Are You at Risk of Losing Your Job over Medical Marijuana Use?
During the last few years, there have been a number of legal changes that affect the work environment. The Equality Act, enacted in 2010, is one of the changes that you should be aware of because it may apply to you, or a loved one.
The Protection Provided by the Equality Act
The Equality Act replaces the 1995 Disability Discrimination Act and the 1976 Race Relations Act. This new law ensures that current employees, contract workers and job applicants cannot be discriminated against by employers. This protection means that your employer cannot treat you any differently than any of the other employees.
The Need for Communication
Most people don’t look forward to discussing medical and physical disabilities with an employer. You may feel it sets you apart because you’re different. Keep in mind that your employer has the responsibility to make reasonable workplace adjustments so you’re not at a disadvantage. Examples of adjustments include:
- flexible work hours
- supplying special equipment and modified workspace
- equal training and promotion opportunities
If you don’t share details with your employer and you run into unfavorable treatment, it’s that much harder to solve the problem, or to file a formal complaint. In the event of a complaint, it’s quite likely that the employer’s position will be that they were never informed that you have a physical or mental disability.
Current Medical Trending Highlights
One of the latest medical treatment trends is the use of medical marijuana legally prescribed and supervised by a physician. As of year end 2013, 20 states including Arizona, Colorado, Hawaii, Illinois, and D.C., among others, have passed laws that permit the use of medical marijuana treatment. With the exception of Oregon and Illinois, all of the states require proof of residency prior to medical marijuana treatment.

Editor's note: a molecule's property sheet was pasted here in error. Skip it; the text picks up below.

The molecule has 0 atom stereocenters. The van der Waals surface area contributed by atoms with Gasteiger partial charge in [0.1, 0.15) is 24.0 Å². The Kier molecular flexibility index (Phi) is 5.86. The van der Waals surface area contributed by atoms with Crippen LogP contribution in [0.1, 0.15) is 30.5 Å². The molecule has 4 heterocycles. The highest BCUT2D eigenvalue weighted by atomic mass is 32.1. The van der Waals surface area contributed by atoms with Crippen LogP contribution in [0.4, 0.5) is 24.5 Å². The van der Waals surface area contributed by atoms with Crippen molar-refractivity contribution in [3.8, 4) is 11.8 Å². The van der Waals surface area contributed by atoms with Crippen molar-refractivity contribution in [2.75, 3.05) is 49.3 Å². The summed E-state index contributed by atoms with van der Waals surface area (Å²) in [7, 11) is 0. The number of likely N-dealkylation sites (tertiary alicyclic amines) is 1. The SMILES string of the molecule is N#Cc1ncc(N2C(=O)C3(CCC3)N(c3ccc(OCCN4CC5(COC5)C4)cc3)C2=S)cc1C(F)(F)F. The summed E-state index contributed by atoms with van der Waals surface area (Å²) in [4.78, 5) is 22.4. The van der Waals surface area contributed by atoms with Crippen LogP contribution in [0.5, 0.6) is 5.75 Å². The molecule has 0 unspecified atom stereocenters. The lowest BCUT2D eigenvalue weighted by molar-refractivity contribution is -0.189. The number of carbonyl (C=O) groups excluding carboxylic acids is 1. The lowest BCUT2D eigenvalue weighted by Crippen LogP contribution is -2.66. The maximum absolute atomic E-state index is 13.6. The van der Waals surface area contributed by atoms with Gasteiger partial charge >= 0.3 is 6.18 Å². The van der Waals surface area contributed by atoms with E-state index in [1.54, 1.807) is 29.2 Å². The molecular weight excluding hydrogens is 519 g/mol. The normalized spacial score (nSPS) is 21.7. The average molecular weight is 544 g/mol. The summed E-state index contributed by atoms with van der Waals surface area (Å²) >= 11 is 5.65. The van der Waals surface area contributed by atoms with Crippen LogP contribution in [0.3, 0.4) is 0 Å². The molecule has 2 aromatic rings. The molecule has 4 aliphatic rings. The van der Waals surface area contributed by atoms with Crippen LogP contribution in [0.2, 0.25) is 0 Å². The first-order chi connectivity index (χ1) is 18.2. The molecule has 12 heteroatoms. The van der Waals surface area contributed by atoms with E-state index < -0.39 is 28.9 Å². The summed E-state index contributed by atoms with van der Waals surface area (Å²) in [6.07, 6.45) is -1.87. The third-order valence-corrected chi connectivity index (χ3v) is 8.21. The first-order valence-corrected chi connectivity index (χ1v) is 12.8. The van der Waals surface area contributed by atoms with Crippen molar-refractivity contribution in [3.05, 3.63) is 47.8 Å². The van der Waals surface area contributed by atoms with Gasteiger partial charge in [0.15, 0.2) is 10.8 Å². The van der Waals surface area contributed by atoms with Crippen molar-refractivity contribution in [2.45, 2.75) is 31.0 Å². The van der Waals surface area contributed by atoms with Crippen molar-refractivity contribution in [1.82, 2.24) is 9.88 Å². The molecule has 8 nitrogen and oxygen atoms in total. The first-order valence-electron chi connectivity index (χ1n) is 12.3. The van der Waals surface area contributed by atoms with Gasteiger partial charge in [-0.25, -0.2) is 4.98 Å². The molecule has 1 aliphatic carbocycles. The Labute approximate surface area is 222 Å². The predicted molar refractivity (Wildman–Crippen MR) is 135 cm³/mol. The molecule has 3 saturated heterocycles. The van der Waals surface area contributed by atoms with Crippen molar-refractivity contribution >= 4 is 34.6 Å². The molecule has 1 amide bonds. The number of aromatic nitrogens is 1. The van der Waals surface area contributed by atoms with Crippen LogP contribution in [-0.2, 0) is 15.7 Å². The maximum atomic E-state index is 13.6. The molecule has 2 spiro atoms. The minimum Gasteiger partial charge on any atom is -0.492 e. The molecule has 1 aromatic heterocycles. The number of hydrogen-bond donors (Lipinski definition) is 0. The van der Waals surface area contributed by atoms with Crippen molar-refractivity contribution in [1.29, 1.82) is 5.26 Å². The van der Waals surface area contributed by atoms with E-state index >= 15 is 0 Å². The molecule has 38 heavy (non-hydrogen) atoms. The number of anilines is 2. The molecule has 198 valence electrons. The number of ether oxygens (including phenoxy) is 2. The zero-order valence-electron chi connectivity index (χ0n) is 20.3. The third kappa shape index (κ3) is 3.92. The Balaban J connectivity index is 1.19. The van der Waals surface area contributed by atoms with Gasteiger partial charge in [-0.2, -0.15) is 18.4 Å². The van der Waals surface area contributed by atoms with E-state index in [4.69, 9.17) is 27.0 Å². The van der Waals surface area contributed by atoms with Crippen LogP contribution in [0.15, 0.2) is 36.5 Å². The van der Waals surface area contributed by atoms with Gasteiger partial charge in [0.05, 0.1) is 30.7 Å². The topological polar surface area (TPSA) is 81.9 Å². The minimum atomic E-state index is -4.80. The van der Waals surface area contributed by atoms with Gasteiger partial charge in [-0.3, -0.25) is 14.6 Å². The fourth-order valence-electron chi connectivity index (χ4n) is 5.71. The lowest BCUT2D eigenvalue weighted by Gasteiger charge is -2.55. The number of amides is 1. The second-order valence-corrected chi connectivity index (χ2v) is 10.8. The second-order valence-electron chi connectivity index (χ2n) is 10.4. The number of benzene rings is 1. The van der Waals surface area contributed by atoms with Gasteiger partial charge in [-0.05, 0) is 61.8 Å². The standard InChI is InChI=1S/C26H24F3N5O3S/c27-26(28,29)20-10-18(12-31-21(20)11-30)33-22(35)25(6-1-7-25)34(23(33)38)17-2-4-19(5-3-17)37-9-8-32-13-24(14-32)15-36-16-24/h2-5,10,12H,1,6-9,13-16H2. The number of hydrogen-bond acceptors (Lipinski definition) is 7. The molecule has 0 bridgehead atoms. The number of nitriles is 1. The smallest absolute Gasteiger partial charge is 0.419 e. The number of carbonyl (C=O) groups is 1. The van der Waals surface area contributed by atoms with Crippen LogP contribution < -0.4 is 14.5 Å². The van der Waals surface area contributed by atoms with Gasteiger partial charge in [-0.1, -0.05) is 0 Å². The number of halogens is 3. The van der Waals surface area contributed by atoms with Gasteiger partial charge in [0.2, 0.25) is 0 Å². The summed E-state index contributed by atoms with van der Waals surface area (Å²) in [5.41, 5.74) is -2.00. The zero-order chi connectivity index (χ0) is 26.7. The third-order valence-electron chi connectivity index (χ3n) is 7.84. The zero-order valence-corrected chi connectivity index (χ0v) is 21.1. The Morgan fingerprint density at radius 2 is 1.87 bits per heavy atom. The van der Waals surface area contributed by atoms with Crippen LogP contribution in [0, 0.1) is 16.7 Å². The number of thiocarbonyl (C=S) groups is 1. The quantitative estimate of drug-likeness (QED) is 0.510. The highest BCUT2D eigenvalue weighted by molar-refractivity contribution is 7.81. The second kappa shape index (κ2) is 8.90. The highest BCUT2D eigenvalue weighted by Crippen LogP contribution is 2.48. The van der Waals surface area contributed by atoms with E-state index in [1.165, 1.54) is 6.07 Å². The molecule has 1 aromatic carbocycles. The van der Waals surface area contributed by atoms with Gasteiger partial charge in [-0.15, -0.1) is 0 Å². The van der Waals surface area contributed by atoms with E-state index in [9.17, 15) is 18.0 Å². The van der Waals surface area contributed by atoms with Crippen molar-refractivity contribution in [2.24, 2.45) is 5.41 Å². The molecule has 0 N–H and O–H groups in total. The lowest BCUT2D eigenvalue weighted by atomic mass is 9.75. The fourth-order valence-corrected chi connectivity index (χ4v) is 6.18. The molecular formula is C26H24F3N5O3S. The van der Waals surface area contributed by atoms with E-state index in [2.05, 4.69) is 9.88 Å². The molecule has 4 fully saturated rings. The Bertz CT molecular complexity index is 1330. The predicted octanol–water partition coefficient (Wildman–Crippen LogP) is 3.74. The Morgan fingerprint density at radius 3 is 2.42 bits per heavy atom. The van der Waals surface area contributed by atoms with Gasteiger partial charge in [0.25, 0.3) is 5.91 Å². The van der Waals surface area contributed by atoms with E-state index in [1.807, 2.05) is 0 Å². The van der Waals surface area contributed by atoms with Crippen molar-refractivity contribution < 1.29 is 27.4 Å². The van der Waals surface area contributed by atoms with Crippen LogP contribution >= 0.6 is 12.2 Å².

An employer’s decision to hire, fire, or promote should never be based on drug prescriptions, disabilities, perceived disabilities, or disabilities that can only be determined by prescription use.
One complicating factor is that federal laws do not recognize the use of medical marijuana regardless of state laws. Even though Hawaii permits medical marijuana use, under federate laws, it’s illegal.
There have been cases involving people with disabilities and prescription drug use who were fired for using prescription drugs. In two of the most recent cases, located in Tennessee and Georgia, the court ruling shows a clear violation by the employers who ran tests for drug use, and then fired the employees based on legal prescription drug use.
What’s the final determination?
In states with laws that permit the use of medical marijuana for employees with legal prescriptions, there’s an issue as to whether they’re protected from losing their jobs. According to the ADA, they are not protected.
The ADA has taken a position based on federal law that illegal drug use is not a disability regardless of state medical marijuana laws, even with supervision. This position gives a green light for employers to fire an employee for medical marijuana use.
There are Exceptions
Going to the heart of the matter, we need to determine the real reason a person is fired.
As an example, if the employer has a policy of treating all employees who use marijuana the same, one employee using marijuana for a disability offers no protection against being fired.
On the flip side if an employer does not take any action against employees who are recreational marijuana users, firing an employee who is under extensive and expensive medical treatment that includes marijuana for pain control would be an illegal employment firing decision.
If you find yourself in this position with signs that your job is at risk, please contact us with your questions.